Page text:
A Great Deal of Learning up Front Makes for Easier Decision Making

April 28, 2009 - Tags:

Andy Lund, program manager for the 2004 Toyota Sienna, explained to me why he always uses nemawashi when he is making decisions and preparing to present his recommendations:

For some decisions I may think I already know the answer and do not need input from others. There may be a department that is not directly involved and I think they probably do not have much to contribute. I may in fact find the right answers on my own, but I will have a hard time presenting it because the group I skipped will challenge my recommendations and ask why I did not consider this and that and the presentation will become a debate. But through nemawashi they will agree with the presentation because they have already agreed with it. So I will go and talk to that department in advance anyway and generally I am pleasantly surprised because I get new information.

By going through lengthy and thorough information gathering and analysis in decision making, what does Toyota achieve?

  1. It uncovers all the facts that, if not considered, could lead to a great deal of pain and backtracking further down the road. Execution tends to be flawless by most standards.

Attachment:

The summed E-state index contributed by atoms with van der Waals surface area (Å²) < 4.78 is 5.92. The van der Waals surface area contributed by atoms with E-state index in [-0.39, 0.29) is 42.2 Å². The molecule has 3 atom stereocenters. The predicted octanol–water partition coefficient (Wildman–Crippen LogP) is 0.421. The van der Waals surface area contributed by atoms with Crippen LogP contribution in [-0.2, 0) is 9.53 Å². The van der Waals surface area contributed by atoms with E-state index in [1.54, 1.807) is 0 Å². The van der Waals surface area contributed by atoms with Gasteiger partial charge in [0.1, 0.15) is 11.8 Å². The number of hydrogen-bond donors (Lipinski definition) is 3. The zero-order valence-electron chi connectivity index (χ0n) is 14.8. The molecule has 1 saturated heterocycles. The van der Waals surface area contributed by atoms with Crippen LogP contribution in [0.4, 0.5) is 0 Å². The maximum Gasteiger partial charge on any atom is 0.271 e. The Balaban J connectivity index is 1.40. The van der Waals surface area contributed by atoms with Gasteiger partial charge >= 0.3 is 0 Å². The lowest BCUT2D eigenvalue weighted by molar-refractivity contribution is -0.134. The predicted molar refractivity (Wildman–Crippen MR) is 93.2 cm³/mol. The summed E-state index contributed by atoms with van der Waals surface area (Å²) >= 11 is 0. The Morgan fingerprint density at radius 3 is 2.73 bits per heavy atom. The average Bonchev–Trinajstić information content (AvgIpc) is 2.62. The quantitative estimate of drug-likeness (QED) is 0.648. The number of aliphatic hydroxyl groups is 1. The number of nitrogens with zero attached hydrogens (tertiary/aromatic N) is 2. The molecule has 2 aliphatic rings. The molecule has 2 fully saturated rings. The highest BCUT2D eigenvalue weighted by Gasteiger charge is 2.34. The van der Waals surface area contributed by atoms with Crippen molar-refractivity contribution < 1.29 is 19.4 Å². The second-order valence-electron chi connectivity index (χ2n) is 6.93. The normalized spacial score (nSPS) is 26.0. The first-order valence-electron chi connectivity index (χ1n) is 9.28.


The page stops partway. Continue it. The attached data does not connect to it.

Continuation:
2. It gets all the parties on board and supporting the decision so any resistance is worked out before implementing anything. The cost of addressing this resistance when implementation begins is likely to be many times the cost of addressing it in the planning stage. Dick Mallery could not believe that every concerned party, even Toyota’s opponents, ended up thanking Toyota for solving their problems.
  3. It achieves a great deal of learning up front before anything is even planned or implemented.

The last point leads us to the Become a Learning Organization Through Relentless Reflection (Hansei) and Continuous Improvement (Kaizen) and the final Toyota Way principle, which focuses on Toyota’s greatest accomplishment—becoming a true learning organization. We will see that the Problem-Solving layer of the 4P model  is actually intertwined with the other three layers: Process, Partners, and Philosophy. We already saw in this chapter that we could not really understand nemawashi without understanding genchi genbutsu and the Deming cycle of problem solving. In fact, new employees cannot learn even a seemingly simple tool like an A3 report without first understanding these three processes.